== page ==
The Tasting Panel magazine

December 2011

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Page 87 of 128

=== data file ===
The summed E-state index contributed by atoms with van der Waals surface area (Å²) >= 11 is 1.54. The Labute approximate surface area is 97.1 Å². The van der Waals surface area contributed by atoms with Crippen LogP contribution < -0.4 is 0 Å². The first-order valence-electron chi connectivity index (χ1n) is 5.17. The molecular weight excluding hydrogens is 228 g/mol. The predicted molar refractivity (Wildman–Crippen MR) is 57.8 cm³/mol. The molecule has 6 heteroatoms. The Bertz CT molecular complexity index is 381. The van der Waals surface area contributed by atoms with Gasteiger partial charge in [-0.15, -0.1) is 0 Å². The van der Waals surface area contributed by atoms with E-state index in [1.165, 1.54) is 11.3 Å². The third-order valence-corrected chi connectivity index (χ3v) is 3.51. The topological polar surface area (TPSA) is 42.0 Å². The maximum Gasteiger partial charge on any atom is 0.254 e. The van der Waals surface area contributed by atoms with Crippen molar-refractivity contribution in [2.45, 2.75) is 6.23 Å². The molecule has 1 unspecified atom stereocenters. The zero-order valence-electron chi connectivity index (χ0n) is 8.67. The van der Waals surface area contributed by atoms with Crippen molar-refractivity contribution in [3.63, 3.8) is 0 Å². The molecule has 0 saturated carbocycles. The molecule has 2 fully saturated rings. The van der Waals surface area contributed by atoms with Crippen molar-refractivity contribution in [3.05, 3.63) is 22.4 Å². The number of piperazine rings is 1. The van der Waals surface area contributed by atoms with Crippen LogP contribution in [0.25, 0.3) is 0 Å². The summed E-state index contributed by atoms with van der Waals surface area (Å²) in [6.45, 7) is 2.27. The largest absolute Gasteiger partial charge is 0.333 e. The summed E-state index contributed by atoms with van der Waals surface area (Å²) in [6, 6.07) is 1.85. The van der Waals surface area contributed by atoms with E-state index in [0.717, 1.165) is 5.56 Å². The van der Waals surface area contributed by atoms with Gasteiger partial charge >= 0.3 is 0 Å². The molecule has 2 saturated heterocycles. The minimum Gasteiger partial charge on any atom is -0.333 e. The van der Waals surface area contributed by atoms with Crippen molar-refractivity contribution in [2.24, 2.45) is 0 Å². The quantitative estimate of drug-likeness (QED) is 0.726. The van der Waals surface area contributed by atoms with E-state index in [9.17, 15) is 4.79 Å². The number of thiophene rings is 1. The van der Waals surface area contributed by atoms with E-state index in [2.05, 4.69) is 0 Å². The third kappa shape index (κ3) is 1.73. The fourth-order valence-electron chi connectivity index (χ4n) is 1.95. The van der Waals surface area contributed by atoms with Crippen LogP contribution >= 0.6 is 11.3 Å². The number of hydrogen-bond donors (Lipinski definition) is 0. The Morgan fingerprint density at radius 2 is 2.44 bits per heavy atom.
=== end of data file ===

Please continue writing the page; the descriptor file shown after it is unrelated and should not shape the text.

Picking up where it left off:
A LONE STAR LIFE Houston, We Have Tonic ROXOR IS A BRIGHT LIGHT FROM ANOTHER TEXAS BIG CITY by Anthony Head / photo by Kirk Weddle R oxor Artisan Gin is our state's first proprietary gin, and we have longtime Houstonian Robert Del Grande to thank for it. As owner and Executive Chef of RDG + Bar Annie, Del Grande also holds a Ph.D. in biochemistry, and he tapped all his skills to create Roxor's recipe. The spirit's debo- nair profile transcends traditional Texas expectations for white spirits. It may not replace the space program in Houston, but it's quite a gift to us tippling Texans just the same. Del Grande could have gone big with the botanicals by including extract of smoked brisket or West Texas mesquite, or maybe armadillo road kill (tatou morts de la route as they say on the Gulf Coast), but instead Roxor is sleek and deep with about a dozen herbs, spices, and flavorings. Of course there's juniper, but the bright head and nose are more pronounced than London dry–style gin, I think, because this is made with Texas grapefruit and lime. There's hibiscus, cocoa nibs, coriander, sarsaparilla, cinnamon and orris root that make a complete flavor profile, lacking nothing it seems. There are Texas pecans in the mix, too, but I'll be danged if I can pick them out; maybe they're the sweet tingles in the lush ending. Del Grande formed New Artisan Spirits with former Coca-Cola executive Don Short, and perfected his recipe with distiller Gary Kelleher of San Luis Spirits in Dripping Springs. That's about 175 miles due west of Houston, in the Hill Country, where the water is superb and where Kelleher already produces Texan favorite Dripping Springs Vodka. Roxor is distilled in small copper stills 21 times—the usual 20 times for the vodka plus once again for the gin and its steeped botanicals. The finished spirit is 90 proof, clean and crisp and crafted to be cosmopolitan, just like the architecturally inspired bottle (which reminds me of Houston's shiny skyline). When poured over ice and allowed to sit for a spell, darn near every one of those extracts is noticeable at some point; the flavors are distinct and not dominating. Coming from a chef, Roxor naturally works well in cock- tails. It's great in Martinis and magnificent with tonic and a splash of tropical citrus. When I poured one part Roxor over ice with two parts green tea, I created a more genteel version of vodka and Red Bull. In fact, the combo stoked just the right inspiration for the holiday season to get me up and decorating the house before Thanksgiving. Can your drink boast as much? december 201 1 / the tasting panel / 87

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